AdlFringe Review: Insomnia Cat Came to Stay

by Jane

Insomnia Cat Came to Stay

12:14am.
3:47am.
6:05am.
Eyes still open. Brain still spinning. Body still awake.
Every night, sleep eludes this woman. Her bed doesn’t afford her the comfort it should. Instead, it is just the place she struggles, night after night, to find sleep.
Sleepless, life becomes a suspended animation. During the day she never feels as awake as she does at night, when the world has stopped and yet her brain still moves on. And on. And on.

Insomnia Cat Came to Stay is playwright Fleur Kilpatrick’s exploration of insomnia. It is her trying to make sense out of something that is so little spoken about, so little understood. The work carries us through nights and days, a never-ending cycle of wakeful restlessness, of swirling thoughts on sleep, and where it has left this woman.

Through the performance Joanne Sutton attempts to woo sleep; to trick it into coming; she fights for it, and fights against the impact of a never-ending sleeplessness. In a delightful performance, her energies rise and fall with the manipulation of time and being constantly awake.

Sarah Walker’s design traps the woman within the white sheets of her bed. Even as sleep avoids her, she must lie there, trapped, trying to make sense of it all. Hoping, just once, that the sleep will come and find her. Sutton, standing in the same position through the work has only her arms and face to communicate and reach out to her audience with.

Though this primary design set-up is simple, on top of this is built a beautifully complex dance between Kilpatrick’s text, animation by Thomas Russell, and music by Roderick Cairns. These three layers play into and on top of each other, and the animation and music highlight the deep structuring which exists in Kilpatrick’s text. As it is spoken, you can almost feel the way it would sit on the page, and underneath everything, you can truly feel the impetus for Kilpatrick to have written this work. An often ferocious energy to the text suggests the insomnia she suffered caused these words to bubble up and spill out of her with urgency.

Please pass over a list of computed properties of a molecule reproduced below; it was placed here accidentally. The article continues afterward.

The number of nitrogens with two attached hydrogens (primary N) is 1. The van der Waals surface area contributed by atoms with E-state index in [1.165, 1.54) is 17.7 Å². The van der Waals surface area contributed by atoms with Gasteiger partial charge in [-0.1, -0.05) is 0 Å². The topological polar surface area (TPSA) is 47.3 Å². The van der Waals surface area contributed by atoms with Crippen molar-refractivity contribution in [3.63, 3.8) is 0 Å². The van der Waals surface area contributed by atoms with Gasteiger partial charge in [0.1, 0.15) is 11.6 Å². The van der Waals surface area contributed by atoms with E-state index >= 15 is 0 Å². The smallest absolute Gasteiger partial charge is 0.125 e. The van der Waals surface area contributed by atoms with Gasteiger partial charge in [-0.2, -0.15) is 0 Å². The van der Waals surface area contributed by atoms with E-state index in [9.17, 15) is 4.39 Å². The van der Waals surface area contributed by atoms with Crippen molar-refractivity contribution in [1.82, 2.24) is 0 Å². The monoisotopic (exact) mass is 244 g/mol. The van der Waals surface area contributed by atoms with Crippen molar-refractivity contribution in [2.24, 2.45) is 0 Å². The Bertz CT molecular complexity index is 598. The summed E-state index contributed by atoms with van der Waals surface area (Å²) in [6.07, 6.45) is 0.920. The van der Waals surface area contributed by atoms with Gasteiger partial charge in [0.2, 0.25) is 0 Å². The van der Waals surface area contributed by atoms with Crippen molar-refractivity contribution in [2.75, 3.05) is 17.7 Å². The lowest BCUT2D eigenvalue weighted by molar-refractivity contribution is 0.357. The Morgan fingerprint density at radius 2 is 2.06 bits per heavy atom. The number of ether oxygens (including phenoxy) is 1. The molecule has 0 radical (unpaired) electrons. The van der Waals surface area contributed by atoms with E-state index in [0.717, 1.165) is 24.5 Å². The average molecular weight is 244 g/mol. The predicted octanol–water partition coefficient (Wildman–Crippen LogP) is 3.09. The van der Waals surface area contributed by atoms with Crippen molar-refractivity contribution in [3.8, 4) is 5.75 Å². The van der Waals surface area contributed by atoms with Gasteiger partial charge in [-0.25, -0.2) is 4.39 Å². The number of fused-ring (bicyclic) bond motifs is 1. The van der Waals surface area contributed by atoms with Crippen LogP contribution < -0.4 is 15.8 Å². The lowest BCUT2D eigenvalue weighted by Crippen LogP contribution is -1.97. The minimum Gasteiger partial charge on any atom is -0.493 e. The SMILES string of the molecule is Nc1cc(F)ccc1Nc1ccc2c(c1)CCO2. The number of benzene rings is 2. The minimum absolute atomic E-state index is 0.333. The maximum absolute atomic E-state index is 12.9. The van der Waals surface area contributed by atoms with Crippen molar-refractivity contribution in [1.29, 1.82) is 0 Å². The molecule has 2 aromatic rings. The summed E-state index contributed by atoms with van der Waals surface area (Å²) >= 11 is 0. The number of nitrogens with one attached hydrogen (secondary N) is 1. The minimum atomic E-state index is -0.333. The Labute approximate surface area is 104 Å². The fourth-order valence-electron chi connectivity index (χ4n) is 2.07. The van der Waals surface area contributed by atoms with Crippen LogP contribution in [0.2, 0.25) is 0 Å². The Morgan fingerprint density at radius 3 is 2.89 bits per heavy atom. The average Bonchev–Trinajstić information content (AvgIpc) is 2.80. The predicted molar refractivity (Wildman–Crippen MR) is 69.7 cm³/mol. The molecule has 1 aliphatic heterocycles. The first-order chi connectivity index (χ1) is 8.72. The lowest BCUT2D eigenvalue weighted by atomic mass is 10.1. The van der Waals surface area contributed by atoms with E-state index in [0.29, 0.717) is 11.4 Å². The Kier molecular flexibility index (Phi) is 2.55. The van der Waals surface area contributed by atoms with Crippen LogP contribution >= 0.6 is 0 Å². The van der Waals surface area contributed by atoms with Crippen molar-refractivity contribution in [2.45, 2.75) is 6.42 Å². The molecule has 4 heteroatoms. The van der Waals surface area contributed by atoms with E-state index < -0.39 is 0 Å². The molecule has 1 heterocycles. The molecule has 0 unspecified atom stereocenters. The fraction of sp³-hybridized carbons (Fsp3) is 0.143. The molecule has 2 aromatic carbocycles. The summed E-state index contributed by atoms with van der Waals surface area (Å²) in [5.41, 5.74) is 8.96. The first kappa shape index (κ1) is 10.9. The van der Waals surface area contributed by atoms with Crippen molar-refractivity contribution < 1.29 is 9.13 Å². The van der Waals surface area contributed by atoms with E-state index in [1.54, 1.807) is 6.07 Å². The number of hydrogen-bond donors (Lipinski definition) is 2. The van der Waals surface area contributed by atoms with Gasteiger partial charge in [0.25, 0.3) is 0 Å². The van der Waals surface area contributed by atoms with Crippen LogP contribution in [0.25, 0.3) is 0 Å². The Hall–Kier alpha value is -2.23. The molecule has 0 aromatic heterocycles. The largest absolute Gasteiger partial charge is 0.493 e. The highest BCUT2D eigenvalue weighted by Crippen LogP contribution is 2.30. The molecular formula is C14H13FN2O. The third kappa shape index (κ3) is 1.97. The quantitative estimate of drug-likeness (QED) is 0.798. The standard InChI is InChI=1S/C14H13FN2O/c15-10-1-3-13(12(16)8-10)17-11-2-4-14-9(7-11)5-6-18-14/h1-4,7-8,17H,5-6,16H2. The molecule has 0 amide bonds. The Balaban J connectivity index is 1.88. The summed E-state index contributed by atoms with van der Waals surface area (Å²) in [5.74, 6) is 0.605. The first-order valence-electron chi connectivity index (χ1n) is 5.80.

As Sutton speaks, you can hear the structured beat and rhythm of the woman’s inner mind, as the words roll over and through Cairns’ driving composition. In Russell’s animation projected over Sutton, Peter Pan and Wendy fly through the night sky; light bulbs flicker on until they fill a cityscape of lights; eyes blink, never closing into sleep; and creeping past is insomnia cat, always present, always watching. In black and white, occasionally augmented by subtle lighting from the rig, the animation jitters with a hyperactivity of nighttime insomnia.

Danny Delhunty’s direction has the play straddling a strange divide between energy and stillness. Through text and through the integrated songs, Sutton keeps up a steady rhythm, often talking directly to her audience as she struggles through nights and their corresponding mornings. The animation and the music create great movement around this world, yet at the centre of it all Sutton stands still.

This odd energy lulls you into the show, and like this woman is trapped in her insomnia we, too, feel somewhat trapped in the theatre. Time simultaneously feels like it is going on forever and like it has stopped, as you get caught up in this world – and its familiarity. It’s a feeling of a rather beautiful hibernation.

Quiet Little Fox presents Insomnia Cat Came to Stay by Fleur Kilpatrick. Directed by Danny Delhunty, designed by Sarah Walker, animation by Thomas Russell, music composed, arranged and performed by Roderick Cairns, music recorded and mixed by Steven J Hearne. Performed by Joanne Sutton. At Tuxedo Cat for the Adelaide Fringe until Sunday 3rd March. More information and tickets. 

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